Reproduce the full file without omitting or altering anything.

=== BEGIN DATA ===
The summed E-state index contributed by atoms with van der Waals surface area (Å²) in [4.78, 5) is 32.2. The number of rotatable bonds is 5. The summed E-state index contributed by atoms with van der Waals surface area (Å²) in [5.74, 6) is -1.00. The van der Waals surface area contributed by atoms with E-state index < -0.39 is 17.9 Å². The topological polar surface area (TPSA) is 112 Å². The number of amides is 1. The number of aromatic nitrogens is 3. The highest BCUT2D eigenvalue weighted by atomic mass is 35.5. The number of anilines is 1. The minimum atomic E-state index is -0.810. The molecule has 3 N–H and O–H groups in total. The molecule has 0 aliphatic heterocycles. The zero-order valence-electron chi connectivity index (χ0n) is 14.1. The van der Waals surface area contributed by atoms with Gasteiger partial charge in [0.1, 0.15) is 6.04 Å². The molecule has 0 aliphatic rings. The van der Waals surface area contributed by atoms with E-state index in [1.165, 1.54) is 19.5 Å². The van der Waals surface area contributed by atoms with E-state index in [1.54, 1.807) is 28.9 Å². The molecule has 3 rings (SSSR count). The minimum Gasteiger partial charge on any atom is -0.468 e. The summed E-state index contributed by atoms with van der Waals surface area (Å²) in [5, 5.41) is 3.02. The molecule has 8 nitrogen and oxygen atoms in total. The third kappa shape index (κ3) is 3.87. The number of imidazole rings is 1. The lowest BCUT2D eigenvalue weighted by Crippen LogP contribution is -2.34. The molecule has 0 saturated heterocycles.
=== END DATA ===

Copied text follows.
The summed E-state index contributed by atoms with van der Waals surface area (Å²) in [4.78, 5) is 32.2. The number of rotatable bonds is 5. The summed E-state index contributed by atoms with van der Waals surface area (Å²) in [5.74, 6) is -1.00. The van der Waals surface area contributed by atoms with E-state index < -0.39 is 17.9 Å². The topological polar surface area (TPSA) is 112 Å². The number of amides is 1. The number of aromatic nitrogens is 3. The highest BCUT2D eigenvalue weighted by atomic mass is 35.5. The number of anilines is 1. The minimum atomic E-state index is -0.810. The molecule has 3 N–H and O–H groups in total. The molecule has 0 aliphatic heterocycles. The zero-order valence-electron chi connectivity index (χ0n) is 14.1. The van der Waals surface area contributed by atoms with Gasteiger partial charge in [0.1, 0.15) is 6.04 Å². The molecule has 0 aliphatic rings. The van der Waals surface area contributed by atoms with E-state index in [1.165, 1.54) is 19.5 Å². The van der Waals surface area contributed by atoms with E-state index in [1.54, 1.807) is 28.9 Å². The molecule has 3 rings (SSSR count). The minimum Gasteiger partial charge on any atom is -0.468 e. The summed E-state index contributed by atoms with van der Waals surface area (Å²) in [5, 5.41) is 3.02. The molecule has 8 nitrogen and oxygen atoms in total. The third kappa shape index (κ3) is 3.87. The number of imidazole rings is 1. The lowest BCUT2D eigenvalue weighted by Crippen LogP contribution is -2.34. The molecule has 0 saturated heterocycles.